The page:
Chapter 8.

8.2 Conclusions

It has been seen from the gathering of samples during fieldwork that there is a very definite assemblage of types of iron-work repairs that can be identified. Above all there are a number of fixed forms which have passed down the centuries with the most prevalent being the L-ties.

The age of these components can be estimated by their typological features: how they are made and of what material. There are some very definite historical cut-off points. Charcoal iron precedes coak produced iron which was available only from the 18th century. Puddled milled iron became available after 1784.

Contemporary sources such as Neve in 1726 indicate that only English and German iron was used for the base work such as the making of firebars and undoubtedly wrought-iron ties, then commonly known as dogs. Quality and large work may have been made of Spanish iron.

Increased understanding of the properties of wrought iron was achieved by experimentation in the mid 19th century and led to the reduction of material cross-sections. This coupled with the availability of mass-produced components meant a Victorian uniformity was achieved in iron-work repairs.

Availability of wrought iron peaked in the mid 1800's until in 1856 mild steel was discovered and quickly superseded wrought iron for most uses. The simple iron tie most certainly would have been made of mild steel within only a few decades of its discovery.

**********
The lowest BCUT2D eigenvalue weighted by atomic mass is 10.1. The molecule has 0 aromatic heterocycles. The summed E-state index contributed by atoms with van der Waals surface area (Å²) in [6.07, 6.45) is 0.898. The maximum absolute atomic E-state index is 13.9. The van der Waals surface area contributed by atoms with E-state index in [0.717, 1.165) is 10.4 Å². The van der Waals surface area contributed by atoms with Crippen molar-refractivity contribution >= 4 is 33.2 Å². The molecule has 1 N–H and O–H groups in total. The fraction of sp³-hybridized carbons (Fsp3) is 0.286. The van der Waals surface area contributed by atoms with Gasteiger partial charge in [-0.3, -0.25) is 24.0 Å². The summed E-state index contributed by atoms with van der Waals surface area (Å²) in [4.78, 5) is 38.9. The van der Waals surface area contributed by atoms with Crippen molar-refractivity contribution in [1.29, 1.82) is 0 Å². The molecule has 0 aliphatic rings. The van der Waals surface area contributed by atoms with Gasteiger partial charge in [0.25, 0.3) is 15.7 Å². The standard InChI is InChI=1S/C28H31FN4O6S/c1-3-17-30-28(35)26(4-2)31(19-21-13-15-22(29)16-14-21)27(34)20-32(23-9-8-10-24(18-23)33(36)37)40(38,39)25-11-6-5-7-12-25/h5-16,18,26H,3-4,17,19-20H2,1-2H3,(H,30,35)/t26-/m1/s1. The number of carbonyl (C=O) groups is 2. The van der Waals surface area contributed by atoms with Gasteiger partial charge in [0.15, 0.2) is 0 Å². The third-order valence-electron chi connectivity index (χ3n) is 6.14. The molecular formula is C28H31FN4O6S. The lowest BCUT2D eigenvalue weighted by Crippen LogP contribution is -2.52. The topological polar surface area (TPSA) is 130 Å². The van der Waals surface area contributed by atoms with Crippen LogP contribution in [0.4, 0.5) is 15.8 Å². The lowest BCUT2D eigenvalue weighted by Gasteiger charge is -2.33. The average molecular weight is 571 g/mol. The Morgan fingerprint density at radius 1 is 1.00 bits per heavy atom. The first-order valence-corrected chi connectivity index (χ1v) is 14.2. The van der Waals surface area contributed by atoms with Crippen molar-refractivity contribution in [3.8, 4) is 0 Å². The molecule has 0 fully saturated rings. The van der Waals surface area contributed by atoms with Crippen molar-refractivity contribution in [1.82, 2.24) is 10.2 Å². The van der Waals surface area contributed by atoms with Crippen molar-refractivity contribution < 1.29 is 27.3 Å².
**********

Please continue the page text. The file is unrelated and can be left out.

Fixtures such as nails and screws have a closely recorded typological sequence and could be invaluable for dating repairs. Other fixtures such as staples may prove to be of no use in trying to establish a dating sequence as their form is virtually unchanged until the 20th century.

By developing an appreciation of the engineering principles of the wrought-iron tie, components that are both ductile, strong and resistant to repetitive stress failure we may draw on historic precednts to designs today's repair solutions.

8.3 Future Directions

It has been the aim of this work to promote a general awareness of the chronologies and typologies of historic ironwork repairs and their fixings and thus encourage effective recording of ironwork repairs to timber-framed buildings. These records could be descriptive photographic, drawn or even physical archives of removed fixings.

It is hoped that by doing so there will be a development of general and regional typologies that may be used in the accurate dating of building repairs and also to promote further research into the historic and technological value of ironwork repairs.

It may be possible to expand our knowledge as to why timber-frames fail and how ironwork repairs can indicate these failures. This knowledge would be invaluable when condition surveys are required or repair strategies formulated.

Repair strategies based on historical repairs contemporary with the timber-frame and its existing ironwork repairs can then be employed in preference to modern, intrusive repairs where cost is artificially given priority over form and function.

The use of real wrought iron must be considered as the preferred metal for historic ironwork repairs and this demands an awareness of the availability of wrought iron and compatible fixings today.

There is a genuine need for archaeologists and architects alike to recognise that historic repairs are of great interest, both as an intrinsic part of the history of the buildings but also as steer for modern repair strategies.

Appendix 1

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